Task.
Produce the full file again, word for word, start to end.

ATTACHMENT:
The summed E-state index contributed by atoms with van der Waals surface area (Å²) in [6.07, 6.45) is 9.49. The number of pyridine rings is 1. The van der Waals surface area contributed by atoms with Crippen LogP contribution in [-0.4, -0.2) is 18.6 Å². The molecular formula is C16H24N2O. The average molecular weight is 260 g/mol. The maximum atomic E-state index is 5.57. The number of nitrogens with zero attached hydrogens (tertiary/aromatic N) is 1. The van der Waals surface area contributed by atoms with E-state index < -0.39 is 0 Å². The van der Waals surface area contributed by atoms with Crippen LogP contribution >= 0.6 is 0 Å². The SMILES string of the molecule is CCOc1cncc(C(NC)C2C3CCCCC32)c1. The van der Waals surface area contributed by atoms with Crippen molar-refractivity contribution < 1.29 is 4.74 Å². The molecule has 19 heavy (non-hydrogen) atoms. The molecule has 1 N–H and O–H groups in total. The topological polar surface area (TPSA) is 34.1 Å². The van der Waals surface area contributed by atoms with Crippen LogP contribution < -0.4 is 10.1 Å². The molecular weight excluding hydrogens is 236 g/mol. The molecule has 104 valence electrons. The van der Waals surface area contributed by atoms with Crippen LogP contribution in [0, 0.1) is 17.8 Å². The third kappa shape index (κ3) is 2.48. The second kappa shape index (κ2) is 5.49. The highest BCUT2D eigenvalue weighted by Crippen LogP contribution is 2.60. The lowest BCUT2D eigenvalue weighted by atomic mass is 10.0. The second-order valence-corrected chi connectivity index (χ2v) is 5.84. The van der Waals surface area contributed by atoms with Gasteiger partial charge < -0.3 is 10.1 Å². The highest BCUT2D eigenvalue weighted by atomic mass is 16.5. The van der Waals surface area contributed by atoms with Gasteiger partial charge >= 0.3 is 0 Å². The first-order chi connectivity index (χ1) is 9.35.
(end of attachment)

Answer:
The summed E-state index contributed by atoms with van der Waals surface area (Å²) in [6.07, 6.45) is 9.49. The number of pyridine rings is 1. The van der Waals surface area contributed by atoms with Crippen LogP contribution in [-0.4, -0.2) is 18.6 Å². The molecular formula is C16H24N2O. The average molecular weight is 260 g/mol. The maximum atomic E-state index is 5.57. The number of nitrogens with zero attached hydrogens (tertiary/aromatic N) is 1. The van der Waals surface area contributed by atoms with E-state index < -0.39 is 0 Å². The van der Waals surface area contributed by atoms with Crippen LogP contribution >= 0.6 is 0 Å². The SMILES string of the molecule is CCOc1cncc(C(NC)C2C3CCCCC32)c1. The van der Waals surface area contributed by atoms with Crippen molar-refractivity contribution < 1.29 is 4.74 Å². The molecule has 19 heavy (non-hydrogen) atoms. The molecule has 1 N–H and O–H groups in total. The topological polar surface area (TPSA) is 34.1 Å². The van der Waals surface area contributed by atoms with Crippen LogP contribution < -0.4 is 10.1 Å². The molecular weight excluding hydrogens is 236 g/mol. The molecule has 104 valence electrons. The van der Waals surface area contributed by atoms with Crippen LogP contribution in [0, 0.1) is 17.8 Å². The third kappa shape index (κ3) is 2.48. The second kappa shape index (κ2) is 5.49. The highest BCUT2D eigenvalue weighted by Crippen LogP contribution is 2.60. The lowest BCUT2D eigenvalue weighted by atomic mass is 10.0. The second-order valence-corrected chi connectivity index (χ2v) is 5.84. The van der Waals surface area contributed by atoms with Gasteiger partial charge < -0.3 is 10.1 Å². The highest BCUT2D eigenvalue weighted by atomic mass is 16.5. The van der Waals surface area contributed by atoms with Gasteiger partial charge >= 0.3 is 0 Å². The first-order chi connectivity index (χ1) is 9.35.